Friday, June 15, 2012

Hard Eggs, part 1

I know.  You are not used to seeing "hard eggs"; you expect to see "hard boiled eggs".  Well the Alton Brown recipe for Hard Cooked Eggs strolled across my desktop one day and I knew that I had to try it.

He tells you how to cook eggs in the oven instead of boiling them on the stove.  Here's his recipe:  Hard Cooked Eggs

I'm excited about this idea for two reasons.  One is that if I'm going to make a few dozen hard eggs then I hate having to haul that heavy pan full of water and attempt to keep the eggs from cracking while they are cooking.  (You have to regulate the heat just right to keep them from boiling vigorously.)  The other is the historical connection.  It made sense to me that people who cooked on a hearth had heat and ashes to spare so why fill a pan full of water and bring it to a boil?

A little reading told me that even during the Elizabethan period in England, people hard boiled eggs.  But before that, when pans for boiling liquids were not as prevalent, what was done?  Easy!  You bake them!

I have seen two references for the process:  bake them in ashes or pack them in a shovel full of rock salt and bake them.  I can see that the first is the easiest but it takes experience to regulate the heat.  When you pack them in salt, it acts as a heat regulator; that is, it heats the egg more uniformly.

I decided to try all three methods.

First I used Alton Brown's method.  I put the eggs on the rack in a preheated 325 degree oven and baked them for 30 minutes.  It was so easy!  I put them in, set the timer, and ignored them until the timer went off.

The eggs sit right on the rack when they cook.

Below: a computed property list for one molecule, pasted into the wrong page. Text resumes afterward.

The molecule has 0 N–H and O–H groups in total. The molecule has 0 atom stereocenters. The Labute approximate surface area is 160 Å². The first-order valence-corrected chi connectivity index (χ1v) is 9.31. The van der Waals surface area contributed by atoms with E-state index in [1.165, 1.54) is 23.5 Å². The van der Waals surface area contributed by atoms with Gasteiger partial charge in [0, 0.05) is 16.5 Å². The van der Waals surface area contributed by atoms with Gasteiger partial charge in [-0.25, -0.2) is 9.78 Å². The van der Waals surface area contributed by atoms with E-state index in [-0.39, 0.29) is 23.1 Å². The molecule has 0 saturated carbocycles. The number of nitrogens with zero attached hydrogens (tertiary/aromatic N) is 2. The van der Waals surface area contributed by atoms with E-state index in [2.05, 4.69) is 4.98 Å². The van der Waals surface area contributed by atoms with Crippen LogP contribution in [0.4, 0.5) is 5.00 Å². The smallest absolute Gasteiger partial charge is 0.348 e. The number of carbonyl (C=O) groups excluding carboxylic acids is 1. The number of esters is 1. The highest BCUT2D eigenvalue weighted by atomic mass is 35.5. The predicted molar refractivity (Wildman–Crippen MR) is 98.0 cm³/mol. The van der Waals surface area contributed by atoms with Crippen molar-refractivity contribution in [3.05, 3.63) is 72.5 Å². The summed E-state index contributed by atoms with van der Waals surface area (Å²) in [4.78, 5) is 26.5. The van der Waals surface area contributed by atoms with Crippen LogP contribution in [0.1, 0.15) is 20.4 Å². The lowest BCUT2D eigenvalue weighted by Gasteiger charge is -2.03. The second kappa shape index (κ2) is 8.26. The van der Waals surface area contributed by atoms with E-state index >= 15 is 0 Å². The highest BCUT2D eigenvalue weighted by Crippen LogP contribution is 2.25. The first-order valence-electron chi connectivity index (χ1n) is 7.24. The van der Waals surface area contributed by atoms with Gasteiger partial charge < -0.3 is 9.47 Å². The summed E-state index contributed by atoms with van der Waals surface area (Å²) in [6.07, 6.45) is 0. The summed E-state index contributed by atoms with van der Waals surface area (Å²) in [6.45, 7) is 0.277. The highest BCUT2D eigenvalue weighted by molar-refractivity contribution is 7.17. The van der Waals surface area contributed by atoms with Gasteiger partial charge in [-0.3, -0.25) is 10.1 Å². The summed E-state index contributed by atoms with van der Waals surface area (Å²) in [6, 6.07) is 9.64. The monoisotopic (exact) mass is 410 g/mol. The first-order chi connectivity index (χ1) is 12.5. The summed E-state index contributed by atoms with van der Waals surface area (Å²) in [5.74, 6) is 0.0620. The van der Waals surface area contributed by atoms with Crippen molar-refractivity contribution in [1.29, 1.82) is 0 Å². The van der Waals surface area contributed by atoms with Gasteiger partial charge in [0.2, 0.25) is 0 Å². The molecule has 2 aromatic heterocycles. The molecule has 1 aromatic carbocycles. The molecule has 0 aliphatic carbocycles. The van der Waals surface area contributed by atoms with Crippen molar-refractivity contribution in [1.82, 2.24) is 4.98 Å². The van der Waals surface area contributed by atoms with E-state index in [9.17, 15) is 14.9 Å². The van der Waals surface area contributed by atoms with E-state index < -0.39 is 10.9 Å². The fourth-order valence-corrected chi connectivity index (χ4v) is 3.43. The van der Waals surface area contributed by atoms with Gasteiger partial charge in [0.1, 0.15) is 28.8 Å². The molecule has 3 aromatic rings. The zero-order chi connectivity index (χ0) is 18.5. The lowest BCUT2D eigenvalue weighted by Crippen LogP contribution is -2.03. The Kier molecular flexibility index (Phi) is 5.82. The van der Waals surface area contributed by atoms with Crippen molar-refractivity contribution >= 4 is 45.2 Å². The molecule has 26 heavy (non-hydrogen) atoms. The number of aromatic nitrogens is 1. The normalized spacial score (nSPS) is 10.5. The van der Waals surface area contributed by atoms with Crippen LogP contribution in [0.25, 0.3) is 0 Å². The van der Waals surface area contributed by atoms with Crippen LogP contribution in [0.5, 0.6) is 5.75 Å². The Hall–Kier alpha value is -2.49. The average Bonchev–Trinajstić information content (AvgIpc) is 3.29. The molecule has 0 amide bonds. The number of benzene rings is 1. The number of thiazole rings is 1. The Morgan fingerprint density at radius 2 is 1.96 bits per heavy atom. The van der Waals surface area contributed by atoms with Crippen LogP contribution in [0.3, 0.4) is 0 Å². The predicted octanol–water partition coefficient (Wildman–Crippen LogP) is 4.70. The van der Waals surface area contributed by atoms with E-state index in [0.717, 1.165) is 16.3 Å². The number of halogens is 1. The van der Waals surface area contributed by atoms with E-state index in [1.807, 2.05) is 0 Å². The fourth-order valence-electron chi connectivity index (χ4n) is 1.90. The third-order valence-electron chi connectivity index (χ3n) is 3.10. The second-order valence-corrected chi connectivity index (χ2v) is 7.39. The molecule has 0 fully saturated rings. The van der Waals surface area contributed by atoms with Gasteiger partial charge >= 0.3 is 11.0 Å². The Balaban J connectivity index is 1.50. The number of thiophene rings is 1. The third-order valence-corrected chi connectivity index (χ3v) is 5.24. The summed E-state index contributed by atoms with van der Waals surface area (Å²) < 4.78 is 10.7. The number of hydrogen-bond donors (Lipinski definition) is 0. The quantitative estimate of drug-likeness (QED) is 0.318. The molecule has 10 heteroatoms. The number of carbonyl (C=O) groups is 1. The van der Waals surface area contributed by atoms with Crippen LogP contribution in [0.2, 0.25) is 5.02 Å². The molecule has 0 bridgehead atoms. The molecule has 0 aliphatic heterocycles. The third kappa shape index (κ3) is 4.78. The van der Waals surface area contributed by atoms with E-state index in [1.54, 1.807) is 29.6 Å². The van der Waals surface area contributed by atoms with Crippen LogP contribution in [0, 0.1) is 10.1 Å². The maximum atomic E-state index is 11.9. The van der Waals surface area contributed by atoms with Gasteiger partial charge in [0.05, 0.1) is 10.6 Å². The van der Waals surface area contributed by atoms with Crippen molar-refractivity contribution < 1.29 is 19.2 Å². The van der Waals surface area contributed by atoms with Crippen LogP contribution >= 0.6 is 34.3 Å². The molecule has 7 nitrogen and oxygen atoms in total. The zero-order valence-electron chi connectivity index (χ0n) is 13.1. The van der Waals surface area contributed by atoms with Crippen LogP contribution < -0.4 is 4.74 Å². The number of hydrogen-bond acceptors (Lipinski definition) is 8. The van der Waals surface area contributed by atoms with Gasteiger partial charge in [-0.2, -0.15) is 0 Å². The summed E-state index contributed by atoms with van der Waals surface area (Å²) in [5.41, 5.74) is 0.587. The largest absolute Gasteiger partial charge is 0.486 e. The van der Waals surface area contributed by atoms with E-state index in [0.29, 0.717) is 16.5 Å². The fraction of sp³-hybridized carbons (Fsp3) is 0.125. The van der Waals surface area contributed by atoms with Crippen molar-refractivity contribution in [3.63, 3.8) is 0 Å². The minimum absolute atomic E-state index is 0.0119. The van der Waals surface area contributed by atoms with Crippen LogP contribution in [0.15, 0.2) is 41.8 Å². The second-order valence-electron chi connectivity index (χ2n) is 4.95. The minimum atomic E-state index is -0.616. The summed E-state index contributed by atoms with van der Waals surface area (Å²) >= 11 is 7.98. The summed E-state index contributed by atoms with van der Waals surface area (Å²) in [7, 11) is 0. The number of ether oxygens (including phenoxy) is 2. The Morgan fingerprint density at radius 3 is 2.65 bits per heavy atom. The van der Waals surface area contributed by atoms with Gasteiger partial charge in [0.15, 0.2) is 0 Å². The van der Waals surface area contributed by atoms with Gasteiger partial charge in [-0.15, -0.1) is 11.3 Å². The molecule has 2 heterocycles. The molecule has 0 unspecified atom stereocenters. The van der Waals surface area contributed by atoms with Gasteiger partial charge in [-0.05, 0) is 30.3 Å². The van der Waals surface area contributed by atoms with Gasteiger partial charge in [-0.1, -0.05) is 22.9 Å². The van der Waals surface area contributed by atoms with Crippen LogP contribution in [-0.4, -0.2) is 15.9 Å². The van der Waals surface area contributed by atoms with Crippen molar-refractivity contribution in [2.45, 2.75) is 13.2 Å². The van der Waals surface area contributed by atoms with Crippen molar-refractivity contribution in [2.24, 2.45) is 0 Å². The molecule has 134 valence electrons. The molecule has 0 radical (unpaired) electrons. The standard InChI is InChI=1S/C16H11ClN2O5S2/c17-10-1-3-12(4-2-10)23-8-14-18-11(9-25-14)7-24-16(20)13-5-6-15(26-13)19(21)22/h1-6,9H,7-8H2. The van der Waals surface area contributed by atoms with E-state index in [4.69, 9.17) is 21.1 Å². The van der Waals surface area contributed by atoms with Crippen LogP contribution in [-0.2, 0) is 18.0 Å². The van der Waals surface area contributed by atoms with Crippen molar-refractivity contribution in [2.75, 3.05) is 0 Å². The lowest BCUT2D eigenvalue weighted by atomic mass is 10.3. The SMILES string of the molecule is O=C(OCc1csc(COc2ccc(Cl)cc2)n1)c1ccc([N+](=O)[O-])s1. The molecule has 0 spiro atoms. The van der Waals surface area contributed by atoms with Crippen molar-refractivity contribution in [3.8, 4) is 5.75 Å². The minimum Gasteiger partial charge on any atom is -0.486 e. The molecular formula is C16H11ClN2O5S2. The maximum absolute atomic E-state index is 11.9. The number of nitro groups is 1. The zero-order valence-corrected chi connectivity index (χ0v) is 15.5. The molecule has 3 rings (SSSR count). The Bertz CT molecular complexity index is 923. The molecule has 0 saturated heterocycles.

I didn't quite follow the directions when I tried the recipe the first time.  I didn't put the eggs into cold or ice water when I removed them from the oven -- I just put them on a rack to cool on the counter.  I was curious to see how they turned out.

Eggs cooling on the counter.
 Nearly every egg had the little brown spots.  A few were lightly cracked but none exploded or leaked white into the oven.

But the big question was:  How well did they cook? I took one egg and sliced it in half right through the shell.

It looked great!  Both the yolk and the white were firm and cooked.  I saw a little bit of the green ring around the yolk that tells me it was overcooked and I confirmed it by pulling out the yolk.

I assumed it was my fault that the yolk was overcooked because I didn't put the eggs into cold or ice water when they came out of the oven.  I have tried this several times since and put them in cold water -- and they always come out perfectly cooked.

I wondered why they were all spotted with the brown dots.  It looks like the little air pocket that all hen's eggs have is the culprit.

I suspect the air inside expanded and cracked the egg.  The moisture inside boiled and that is what caused all the splattering.  It certainly doesn't affect the taste of the egg!

The Verdict:  A resounding success!  Much better than I had expected because it is easy.  The second time I tried it I cooked a dozen eggs at once and it was just as easy.  *It helps to use some tongs to move the eggs to the cold water.  I used the metal kind that has loops as the tong ends; it made grabbing the egg and getting it to the water simple and risk-free.

So that's my experiment with an alternative method for cooking eggs until they are hard.  A later attempt used eggs cold from the refrigerator -- very cold -- and half of them cracked when done.  None leaked or caused a problem in the oven.  I would recommend letting them warm up for even 10 or 15 minutes before putting them in a hot oven.

In the next part, I play around with cooking eggs in ashes and packed in salt.

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